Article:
Veterinarian in Cobra Venom Case Could Resume Practicing Soon

Rodney Stewart, the veterinarian who has been suspended for five years after cobra venom and other medications belonging to him were discovered in a trainer's barn at Keeneland Race Course in Lexington, Ky., June 22, 2007, could resume practicing soon as a result of action taken Dec. 9.

During the Dec. 9 continuation of a Dec. 3 hearing into Stewart's appeal of his suspension, an attorney representing the Kentucky Horse Racing Commission said the veterinarian and his attorneys had sufficiently complied with a request for computer information and medication records.

Stewart has been serving an indefinite suspension for failure to comply with an order from Kentucky chief state steward John Veitch in December 2007. Stewart was suspended as a result of his inability to produce the documents within a timely manner, according to Veitch.

Robert Watt, an attorney representing the commission in Stewart's appeal of his five-year suspension, said based on actions by Stewart's attorneys--Mike Meuser and Karen Murphy--over the past week, Veitch would likely issue an order lifting that suspension. Once that action takes place, Stewart could resume practicing veterinary medicine under a stay of the original five-year suspension.

"We believe a stay of the five-year suspension is in place as a matter of law," said Watt, noting racing regulations provide that a stay become automatic if the stewards do not rule on it within 48 hours of the request. Watt said the stay would begin once Veitch signs an order lifting the suspension for failure to comply.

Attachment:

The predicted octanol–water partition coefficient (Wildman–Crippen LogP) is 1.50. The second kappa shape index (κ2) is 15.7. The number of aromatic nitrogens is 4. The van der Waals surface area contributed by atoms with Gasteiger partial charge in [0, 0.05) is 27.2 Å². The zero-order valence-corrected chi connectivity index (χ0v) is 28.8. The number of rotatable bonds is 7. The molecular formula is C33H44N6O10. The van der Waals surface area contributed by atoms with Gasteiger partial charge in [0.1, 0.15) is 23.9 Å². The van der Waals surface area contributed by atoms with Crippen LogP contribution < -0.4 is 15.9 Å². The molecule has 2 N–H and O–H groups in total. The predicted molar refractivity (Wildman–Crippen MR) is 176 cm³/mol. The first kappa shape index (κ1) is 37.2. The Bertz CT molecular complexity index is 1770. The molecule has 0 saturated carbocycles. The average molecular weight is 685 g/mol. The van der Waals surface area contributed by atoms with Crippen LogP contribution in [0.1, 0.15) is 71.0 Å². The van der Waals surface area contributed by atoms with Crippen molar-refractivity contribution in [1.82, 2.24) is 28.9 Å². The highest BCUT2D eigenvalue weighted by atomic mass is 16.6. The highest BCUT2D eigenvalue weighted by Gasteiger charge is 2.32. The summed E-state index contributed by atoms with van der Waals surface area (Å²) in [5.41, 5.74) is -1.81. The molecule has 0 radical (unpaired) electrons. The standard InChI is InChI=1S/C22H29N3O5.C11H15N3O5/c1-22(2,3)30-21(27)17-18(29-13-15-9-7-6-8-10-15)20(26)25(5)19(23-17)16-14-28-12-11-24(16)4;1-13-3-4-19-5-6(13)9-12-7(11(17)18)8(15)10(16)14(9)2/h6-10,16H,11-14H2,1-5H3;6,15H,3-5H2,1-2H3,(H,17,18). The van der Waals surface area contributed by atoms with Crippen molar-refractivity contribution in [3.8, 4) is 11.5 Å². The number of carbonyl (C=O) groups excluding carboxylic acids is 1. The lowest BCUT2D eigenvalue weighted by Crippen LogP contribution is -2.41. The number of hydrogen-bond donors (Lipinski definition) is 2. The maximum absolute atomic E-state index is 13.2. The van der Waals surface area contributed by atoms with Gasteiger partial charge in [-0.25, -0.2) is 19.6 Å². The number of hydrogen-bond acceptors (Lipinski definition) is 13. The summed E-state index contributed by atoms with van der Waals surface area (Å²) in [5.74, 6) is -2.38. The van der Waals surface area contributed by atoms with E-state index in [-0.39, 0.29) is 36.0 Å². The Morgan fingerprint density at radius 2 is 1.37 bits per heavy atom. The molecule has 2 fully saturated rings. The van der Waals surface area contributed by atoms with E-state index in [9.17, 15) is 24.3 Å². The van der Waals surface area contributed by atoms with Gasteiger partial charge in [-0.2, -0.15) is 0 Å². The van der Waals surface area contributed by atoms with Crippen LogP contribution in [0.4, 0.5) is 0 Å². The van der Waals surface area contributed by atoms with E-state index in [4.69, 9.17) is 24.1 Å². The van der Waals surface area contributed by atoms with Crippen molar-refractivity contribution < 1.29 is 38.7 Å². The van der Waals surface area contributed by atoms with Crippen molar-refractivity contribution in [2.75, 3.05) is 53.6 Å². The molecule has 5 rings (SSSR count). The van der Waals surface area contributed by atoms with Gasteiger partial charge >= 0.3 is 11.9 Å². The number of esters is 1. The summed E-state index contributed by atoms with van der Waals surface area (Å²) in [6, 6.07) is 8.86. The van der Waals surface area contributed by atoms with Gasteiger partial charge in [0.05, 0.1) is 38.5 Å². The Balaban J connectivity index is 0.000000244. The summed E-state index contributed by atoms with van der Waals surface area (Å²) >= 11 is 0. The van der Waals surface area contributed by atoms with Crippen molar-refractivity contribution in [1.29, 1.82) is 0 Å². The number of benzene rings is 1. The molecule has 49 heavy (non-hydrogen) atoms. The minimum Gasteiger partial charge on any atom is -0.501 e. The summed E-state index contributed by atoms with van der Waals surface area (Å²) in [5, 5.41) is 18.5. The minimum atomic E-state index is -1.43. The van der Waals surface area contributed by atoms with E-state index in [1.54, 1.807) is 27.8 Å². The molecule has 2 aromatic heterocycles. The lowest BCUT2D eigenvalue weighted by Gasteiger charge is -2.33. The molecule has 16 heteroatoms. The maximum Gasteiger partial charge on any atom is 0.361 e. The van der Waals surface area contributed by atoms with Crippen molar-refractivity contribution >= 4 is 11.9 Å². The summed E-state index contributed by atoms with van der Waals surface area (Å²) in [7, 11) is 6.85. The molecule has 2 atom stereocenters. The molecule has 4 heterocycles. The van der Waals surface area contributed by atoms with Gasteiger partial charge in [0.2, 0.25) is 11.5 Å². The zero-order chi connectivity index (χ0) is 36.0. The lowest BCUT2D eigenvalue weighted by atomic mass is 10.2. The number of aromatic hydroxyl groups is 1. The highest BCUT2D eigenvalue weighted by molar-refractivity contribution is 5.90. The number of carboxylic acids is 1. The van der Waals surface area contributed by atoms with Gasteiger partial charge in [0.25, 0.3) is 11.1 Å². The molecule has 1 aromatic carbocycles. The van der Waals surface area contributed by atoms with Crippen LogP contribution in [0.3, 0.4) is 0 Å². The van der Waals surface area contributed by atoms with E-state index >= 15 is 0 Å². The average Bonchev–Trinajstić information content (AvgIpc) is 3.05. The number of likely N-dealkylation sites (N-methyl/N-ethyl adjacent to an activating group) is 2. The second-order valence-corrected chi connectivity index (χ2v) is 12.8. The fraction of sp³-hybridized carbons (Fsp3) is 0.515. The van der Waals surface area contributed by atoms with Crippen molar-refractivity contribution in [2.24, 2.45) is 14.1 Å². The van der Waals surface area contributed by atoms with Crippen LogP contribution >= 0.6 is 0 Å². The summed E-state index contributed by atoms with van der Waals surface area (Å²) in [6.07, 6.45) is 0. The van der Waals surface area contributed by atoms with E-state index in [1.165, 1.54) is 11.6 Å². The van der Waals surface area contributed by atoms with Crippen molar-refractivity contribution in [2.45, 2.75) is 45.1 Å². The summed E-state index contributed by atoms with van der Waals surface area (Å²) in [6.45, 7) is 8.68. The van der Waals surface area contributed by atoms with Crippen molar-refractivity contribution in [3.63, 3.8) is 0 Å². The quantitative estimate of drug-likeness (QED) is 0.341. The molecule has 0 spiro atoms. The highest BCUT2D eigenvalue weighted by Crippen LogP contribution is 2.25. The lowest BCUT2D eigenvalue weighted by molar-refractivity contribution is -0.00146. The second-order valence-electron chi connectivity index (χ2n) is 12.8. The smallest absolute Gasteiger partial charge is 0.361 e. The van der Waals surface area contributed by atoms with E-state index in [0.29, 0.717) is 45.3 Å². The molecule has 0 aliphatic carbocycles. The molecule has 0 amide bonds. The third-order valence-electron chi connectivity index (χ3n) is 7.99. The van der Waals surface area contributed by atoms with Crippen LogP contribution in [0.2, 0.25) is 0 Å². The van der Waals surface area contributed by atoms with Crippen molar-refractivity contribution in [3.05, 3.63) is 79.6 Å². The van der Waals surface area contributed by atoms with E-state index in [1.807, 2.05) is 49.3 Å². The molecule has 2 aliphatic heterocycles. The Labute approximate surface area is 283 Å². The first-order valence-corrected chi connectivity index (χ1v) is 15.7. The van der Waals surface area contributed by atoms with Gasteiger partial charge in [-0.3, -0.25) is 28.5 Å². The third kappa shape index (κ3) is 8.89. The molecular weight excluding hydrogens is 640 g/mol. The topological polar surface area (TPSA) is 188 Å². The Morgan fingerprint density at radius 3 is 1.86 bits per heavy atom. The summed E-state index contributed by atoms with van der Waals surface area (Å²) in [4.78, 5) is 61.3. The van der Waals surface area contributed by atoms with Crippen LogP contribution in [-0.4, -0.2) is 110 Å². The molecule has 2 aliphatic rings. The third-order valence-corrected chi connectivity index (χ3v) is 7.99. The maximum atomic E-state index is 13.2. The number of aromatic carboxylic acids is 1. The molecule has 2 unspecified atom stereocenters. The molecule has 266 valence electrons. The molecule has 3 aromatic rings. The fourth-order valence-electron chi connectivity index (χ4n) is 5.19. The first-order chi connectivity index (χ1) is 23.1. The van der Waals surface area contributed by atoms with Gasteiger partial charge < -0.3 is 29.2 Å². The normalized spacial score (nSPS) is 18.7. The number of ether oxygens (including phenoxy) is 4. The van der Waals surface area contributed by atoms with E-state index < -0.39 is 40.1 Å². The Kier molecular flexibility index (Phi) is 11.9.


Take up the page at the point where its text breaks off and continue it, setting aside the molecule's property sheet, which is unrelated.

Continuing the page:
No action was taken upon Stewart's request for a stay in the five-year suspension because he was under suspension for the failure to comply with an order to produce records sought by the stewards.

Administrative law judge Robert Layton has set a deadline of Feb. 10, 2009, for the completion of Stewart's appeal, after which he will render his findings of fact and recommendations to the full racing commission on Stewart's appeal.

The cobra venom was discovered in a red soft-sided cooler belonging to Stewart during a June 22, 2007, search of a barn occupied by trainer Patrick Biancone. Also during the search, KHRC investigators discovered a box in the back of Stewart's truck containing carbidopa and levodopa, both considered Class A medication under Kentucky racing rules.

Trainer Patrick Biancone, who was suspended for six months and agreed not to seek reinstatement for another six months, recently completed his suspension. Stewart testified that Biancone was unaware of the contents of the cooler. Biancone was suspended under the absolute insurer rule that holds trainers responsible for horses in their care.

Stewart was suspended for four years for possession of three sealed vials of alpha-cobratoxin, or cobra venom, a substance used to kill pain. The substance is a Class A medication under the KHRA Uniform Drug and Medication Classification Schedule. Stewart was additionally suspended for one year for the possession of carbidopa and levodopa, both also Class A medications. Both drugs are used to treat Parkinson's disease in humans. The suspensions will run consecutively. He was also suspended for lesser offenses related to the case, with those suspensions to run concurrent to the longer suspensions.

Originally published on www.BloodHorse.com.

About the Author

Ron Mitchell/The Horse

Ron Mitchell is Online Managing Editor for The Blood-Horse magazine. A Lexington native, Mitchell joined The Blood-Horse after serving in editorial capacities with The Thoroughbred Record and Thoroughbred Times, specializing in business and auction aspects of the industry, and was editor-in-chief of the award-winning Horsemen’s Journal. As online managing editor, Mitchell works closely with The Blood-Horse news editor and other departments to make sure the website content is the most thorough and accurate source for all Thoroughbred news, results, videos, and data.

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